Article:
About Becky Field

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So far Becky Field has created 13 blog entries.


Deborah Elonga, 2018 garduate of Concord High School, was the first recipient of the Different Roots, Common Dreams Scholarship Fund.

Read more about her and the fund in this article in the Concord Monitor was on 11/22/18 (Thanksgiving Day). It was the lead article on the front page. The newspaper article has been reformatted for easier reading. Click on each page and again in the upper right corner to enlarge the print.

By |November 28th, 2018|Uncategorized|Comments Off on RECIPIENT OF 2018 SCHOLARSHIP FUND!

“Most Fascinating Artist” Award!

In 2018, Becky Field was named Concord’s “Most Fascinating Artist”.  She was nominated by a member of immigrant community for the photography work she has been doing since 2012 to document the lives of NH’s immigrants and refugees.

“I am so pleased with this recognition that this provides another opportunity to bring more public attention to the contributions of our immigrant and refugee neighbors, and to honor the rich cultural diversity in our communities,” Becky said.

There was a live telecast program during ConcordTV’s 2018 Concord On Air on Sunday, October 28, 2018.

Watch this video, made by Concord Community TV, as Becky photographs new Americans.


By |October 28th, 2018|Uncategorized|Comments Off on “Most Fascinating Artist” Award!

GIS interpretation of photos

Check out this very interesting and creative interpretation of several of my photos using a Geographic Information System (GIS), created by Christopher Bernard at University of New Hampshire – link

You can see Chris’ full article about my UNH exhibit here. It was posted in the “UNH Digital Journalism Sandbox.”

Thanks, Chris!

By |May 11th, 2018|Uncategorized|Comments Off on GIS interpretation of photos

Scars of Refugees

I found this article important and moving.

It is understandable that some … want to pretend that they are not refugees. It is more glamorous to be an exile, more comprehensible to be an immigrant, more desirable to be an expatriate. The need to belong can change refugees themselves both consciously and unconsciously, as has happened to me and others.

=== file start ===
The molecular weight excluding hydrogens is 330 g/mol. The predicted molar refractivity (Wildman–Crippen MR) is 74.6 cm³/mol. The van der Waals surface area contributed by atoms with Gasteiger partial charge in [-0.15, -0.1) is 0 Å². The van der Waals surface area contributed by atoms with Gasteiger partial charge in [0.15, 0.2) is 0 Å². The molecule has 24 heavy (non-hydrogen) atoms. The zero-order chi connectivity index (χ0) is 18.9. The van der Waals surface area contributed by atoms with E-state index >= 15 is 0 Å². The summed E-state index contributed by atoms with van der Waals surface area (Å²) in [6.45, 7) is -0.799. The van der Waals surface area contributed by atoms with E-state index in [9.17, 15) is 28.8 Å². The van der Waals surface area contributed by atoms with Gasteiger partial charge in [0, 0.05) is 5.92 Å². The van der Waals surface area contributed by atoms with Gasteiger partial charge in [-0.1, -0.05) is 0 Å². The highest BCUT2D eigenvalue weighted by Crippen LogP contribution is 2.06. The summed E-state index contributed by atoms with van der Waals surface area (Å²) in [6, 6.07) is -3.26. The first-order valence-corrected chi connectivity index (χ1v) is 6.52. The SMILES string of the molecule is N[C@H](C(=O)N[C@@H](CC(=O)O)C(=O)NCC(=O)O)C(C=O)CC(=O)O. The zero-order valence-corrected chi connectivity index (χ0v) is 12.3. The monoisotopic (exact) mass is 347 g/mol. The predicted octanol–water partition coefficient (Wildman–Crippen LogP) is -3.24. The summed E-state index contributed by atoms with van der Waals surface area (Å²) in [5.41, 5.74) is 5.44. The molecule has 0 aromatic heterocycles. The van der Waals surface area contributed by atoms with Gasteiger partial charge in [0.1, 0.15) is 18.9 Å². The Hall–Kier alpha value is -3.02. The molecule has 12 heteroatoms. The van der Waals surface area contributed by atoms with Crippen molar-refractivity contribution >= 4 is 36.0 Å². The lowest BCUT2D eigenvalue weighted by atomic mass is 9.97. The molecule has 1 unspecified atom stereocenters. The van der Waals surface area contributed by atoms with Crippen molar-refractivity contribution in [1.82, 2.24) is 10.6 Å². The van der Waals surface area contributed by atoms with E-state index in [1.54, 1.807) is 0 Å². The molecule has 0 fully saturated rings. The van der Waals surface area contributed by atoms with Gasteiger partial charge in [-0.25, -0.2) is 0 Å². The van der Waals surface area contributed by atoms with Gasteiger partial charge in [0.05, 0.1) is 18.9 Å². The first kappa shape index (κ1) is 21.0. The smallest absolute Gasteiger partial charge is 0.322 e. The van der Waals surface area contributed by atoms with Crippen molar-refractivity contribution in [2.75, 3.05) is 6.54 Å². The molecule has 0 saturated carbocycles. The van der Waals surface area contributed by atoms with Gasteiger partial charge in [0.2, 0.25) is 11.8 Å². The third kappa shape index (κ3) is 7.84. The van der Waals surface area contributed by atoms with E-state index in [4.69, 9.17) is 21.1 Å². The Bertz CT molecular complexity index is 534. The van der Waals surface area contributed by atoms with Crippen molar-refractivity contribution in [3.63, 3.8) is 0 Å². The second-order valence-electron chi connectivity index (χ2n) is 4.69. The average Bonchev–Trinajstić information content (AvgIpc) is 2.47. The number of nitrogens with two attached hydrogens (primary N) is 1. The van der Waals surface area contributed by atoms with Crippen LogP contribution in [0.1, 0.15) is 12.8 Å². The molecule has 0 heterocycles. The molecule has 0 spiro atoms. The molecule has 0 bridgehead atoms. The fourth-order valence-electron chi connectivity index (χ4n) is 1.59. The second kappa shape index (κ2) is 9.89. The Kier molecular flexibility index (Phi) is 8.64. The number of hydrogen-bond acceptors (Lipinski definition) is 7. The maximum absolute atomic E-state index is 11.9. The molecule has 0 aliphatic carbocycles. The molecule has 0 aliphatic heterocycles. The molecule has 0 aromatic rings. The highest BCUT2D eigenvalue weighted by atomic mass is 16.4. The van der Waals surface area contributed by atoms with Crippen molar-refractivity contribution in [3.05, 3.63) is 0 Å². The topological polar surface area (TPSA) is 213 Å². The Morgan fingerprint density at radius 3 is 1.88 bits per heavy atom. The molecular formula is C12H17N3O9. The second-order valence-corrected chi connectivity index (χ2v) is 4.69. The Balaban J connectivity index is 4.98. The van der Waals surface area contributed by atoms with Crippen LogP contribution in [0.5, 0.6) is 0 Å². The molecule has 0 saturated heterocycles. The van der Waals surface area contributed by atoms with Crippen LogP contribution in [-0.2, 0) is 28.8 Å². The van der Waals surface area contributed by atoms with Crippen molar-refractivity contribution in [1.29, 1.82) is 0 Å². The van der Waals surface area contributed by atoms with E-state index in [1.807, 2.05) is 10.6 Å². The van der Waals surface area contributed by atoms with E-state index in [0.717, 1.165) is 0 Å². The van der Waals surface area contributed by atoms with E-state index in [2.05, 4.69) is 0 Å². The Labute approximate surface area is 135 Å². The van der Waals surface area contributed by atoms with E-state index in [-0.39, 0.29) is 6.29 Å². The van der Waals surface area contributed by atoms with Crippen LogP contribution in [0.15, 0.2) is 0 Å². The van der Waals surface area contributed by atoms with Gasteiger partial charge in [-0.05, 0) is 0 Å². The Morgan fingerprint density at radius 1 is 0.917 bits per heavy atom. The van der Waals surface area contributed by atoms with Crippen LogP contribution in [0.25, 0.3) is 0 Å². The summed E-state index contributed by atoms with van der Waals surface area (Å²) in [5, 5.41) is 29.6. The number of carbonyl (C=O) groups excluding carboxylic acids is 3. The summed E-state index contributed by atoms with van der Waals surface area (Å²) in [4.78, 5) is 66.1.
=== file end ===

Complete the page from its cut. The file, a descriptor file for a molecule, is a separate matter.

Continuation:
Please read on . . .

By |September 9th, 2016|Meeting Our Neighbors|Comments Off on Scars of Refugees

Book wins TWO national awards!

FRONT-COVER-FINAL“Different Roots, Common Dreams” has received two national book awards. First is a 2016 Benjamin Franklin book award from the Independent Book Publishers Association – a silver award in the Multicultural category.  I flew to Salt Lake City, UT, in early April 2016 for the award ceremony which was a fascinating and fun time.

ALSO, the book has won a 2016 “IPPY” book award from Independent Publishers (a separate organization), also a silver in the Multicultural-nonfiction adult category.

These are the two major organizations for books released by independent publishers. I share these awards with my book publisher, Peter E. Randall Publisher, and especially with all my immigrant friends who so generously contributed to making this book a reality!

By |March 15th, 2016|About the Book|Comments Off on Book wins TWO national awards!

Great Book Review!

“Different Roots, Common Dreams”  received a wonderful review from the Midwest Book Review! They stated that it “is a pleasure to browse through and … very highly recommended.” Here’s the review.

The Photography Shelf

Different Roots, Common Dreams
Becky Field
Peter E. Randall Publisher
Box 4726, Portsmouth, NH 03802
9781937721244, $35.00, 116pp,

Synopsis: New Hampshire is 92% “white,” so few people have experienced the emerging cultural diversity in the Granite State. For more than three years, photographer Becky Field has documented the lives of NH’s immigrants and refugees through photographing their weddings, funerals, workplaces, children at play, sacred ceremonies, and joyful celebrations. Through Becky’s photographs and stories by NH’s refugees, “Different Roots, Common Dreams” tells of the journeys and celebrates the beauty and resilience of NH’s new American families.

Critique: Combing occasional commentary and beautiful photographic images, captioned and in full color, “Different Roots, Common Dreams” is a pleasure to browse through and ultimately quite informative. Simply stated, “Different Roots, Common Dreams” is very highly recommended for personal, community, and academic library Contemporary American Photography and Ethnic Photographic Studies collections.

(The MBR promotes literacy, library usage, and small press publishing, and reviews books designed for community and academic librarians, booksellers and the general reading public.)